Businesses not relying on climate talks for action
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Less than half of business leaders see an international climate deal as the main driver for action on climate change in their sector. The poll, by PwC, found that chief executives were far more motivated to act by public awareness and national policy.
However, around three-quarters of respondents said their companies were developing products and services to respond to climate change, and more than half were changing strategic investments in response to green growth opportunities.
The findings emerged as international negotiators in Bonn were told to draw up a shorter draft agreement before the next meeting at the end of October. Discussions continued on whether countries would be required to revisit and consider upgrading national mitigation commitments at five-year intervals. There were also talks on establishing a common approach for transparent measurement and reporting of countries' emissions.
Discussions on climate finance have been slow. Countries have already committed to provide $100 billion a year by 2020 but so far only $10.2 billion has been pledged. Another sticking point is how best to tackle climate impacts that are difficult or impossible to adapt to. This issue, known as "loss and damage", includes sudden events, such as major storms or slower impacts, such as soil becoming too salty for agriculture. Observers to the talks, including WWF, reported some convergence on this issue but warned that it would be difficult to reach an agreement.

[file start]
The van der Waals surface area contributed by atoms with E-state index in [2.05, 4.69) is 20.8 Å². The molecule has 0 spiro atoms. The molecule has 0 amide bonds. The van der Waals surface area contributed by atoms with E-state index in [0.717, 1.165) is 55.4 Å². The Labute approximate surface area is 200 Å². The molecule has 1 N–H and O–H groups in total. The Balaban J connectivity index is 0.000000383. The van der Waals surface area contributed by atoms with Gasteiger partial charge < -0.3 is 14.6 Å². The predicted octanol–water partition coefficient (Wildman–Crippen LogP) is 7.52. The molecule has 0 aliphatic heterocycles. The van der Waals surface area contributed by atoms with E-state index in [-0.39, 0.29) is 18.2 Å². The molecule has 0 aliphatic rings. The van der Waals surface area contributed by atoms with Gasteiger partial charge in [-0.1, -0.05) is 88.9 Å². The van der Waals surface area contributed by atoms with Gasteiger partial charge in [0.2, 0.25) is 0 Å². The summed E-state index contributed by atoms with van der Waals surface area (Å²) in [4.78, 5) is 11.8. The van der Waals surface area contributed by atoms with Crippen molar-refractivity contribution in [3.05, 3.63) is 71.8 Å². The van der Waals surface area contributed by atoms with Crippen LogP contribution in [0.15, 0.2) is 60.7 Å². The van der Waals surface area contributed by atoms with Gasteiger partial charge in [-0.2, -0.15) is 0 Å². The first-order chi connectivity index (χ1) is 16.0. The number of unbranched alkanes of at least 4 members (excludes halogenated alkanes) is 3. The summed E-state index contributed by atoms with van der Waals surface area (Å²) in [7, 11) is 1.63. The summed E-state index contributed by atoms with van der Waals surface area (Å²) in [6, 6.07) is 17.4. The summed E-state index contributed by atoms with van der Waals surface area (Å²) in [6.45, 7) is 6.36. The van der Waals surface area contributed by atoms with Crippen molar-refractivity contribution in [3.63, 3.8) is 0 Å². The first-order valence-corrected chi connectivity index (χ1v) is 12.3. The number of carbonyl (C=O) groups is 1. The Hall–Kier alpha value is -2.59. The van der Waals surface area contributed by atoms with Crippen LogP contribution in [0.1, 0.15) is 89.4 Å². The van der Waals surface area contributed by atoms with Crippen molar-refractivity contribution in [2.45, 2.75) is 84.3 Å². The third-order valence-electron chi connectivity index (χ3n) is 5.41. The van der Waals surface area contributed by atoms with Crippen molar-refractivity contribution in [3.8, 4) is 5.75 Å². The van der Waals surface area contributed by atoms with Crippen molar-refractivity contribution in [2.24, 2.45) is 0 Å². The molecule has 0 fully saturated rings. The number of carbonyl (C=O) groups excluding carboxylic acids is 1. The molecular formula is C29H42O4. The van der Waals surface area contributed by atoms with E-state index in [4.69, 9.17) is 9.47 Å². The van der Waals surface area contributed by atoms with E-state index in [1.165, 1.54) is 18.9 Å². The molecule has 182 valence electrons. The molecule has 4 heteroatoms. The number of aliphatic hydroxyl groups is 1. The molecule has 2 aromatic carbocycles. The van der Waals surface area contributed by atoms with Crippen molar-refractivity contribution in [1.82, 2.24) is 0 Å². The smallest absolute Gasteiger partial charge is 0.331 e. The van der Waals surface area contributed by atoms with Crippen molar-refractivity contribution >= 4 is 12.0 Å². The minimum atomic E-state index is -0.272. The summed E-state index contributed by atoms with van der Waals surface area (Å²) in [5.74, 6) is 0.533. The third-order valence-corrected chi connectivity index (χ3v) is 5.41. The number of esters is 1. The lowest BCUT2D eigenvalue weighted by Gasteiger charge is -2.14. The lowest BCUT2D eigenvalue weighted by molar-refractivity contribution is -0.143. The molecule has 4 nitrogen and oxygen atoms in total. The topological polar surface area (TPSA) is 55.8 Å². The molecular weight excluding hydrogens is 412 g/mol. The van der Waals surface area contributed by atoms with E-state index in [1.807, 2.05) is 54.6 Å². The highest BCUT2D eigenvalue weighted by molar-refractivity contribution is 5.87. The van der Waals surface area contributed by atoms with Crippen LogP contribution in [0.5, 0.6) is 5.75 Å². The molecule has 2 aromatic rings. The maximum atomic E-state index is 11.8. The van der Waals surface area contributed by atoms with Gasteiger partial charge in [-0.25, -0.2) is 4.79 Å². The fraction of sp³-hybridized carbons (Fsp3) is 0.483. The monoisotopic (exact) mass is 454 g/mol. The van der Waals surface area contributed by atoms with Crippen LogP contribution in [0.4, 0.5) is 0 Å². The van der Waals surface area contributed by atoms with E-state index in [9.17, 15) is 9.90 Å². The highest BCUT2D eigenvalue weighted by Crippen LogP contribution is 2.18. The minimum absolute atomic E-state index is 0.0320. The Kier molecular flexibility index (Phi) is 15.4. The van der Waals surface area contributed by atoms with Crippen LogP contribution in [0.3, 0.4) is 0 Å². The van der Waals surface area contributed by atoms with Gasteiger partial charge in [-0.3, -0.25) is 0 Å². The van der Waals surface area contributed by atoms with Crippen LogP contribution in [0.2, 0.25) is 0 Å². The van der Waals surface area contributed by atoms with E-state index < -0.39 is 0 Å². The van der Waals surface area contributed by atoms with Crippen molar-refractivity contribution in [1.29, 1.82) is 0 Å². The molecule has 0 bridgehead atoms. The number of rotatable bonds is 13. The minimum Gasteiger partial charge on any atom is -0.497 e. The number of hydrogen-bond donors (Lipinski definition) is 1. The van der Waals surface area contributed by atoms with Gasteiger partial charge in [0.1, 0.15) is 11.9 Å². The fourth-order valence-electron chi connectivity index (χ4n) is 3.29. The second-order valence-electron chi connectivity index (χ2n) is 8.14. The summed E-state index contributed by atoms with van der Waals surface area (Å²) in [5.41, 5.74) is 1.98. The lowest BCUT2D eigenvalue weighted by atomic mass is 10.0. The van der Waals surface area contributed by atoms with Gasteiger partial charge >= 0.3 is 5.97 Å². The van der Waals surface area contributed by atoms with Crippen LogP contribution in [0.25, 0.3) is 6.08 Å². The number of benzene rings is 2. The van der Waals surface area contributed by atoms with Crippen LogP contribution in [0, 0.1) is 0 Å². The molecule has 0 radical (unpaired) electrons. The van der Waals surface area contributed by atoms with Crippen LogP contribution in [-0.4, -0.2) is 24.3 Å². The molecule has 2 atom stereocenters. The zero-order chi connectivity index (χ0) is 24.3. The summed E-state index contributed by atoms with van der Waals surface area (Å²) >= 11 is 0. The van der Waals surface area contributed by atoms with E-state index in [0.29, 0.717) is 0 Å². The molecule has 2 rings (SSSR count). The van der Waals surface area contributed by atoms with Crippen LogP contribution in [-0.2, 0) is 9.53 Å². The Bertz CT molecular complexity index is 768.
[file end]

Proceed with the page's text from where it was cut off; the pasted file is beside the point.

Tasneem Essop, WWF head of delegation to the UN climate negotiations, said: "We have seen a little progress in simplifying some of the options which should make negotiation and compromise on these issues easier at the next session."
There are only five more official UNFCCC negotiating days before the Paris climate summit opens on 30 November.
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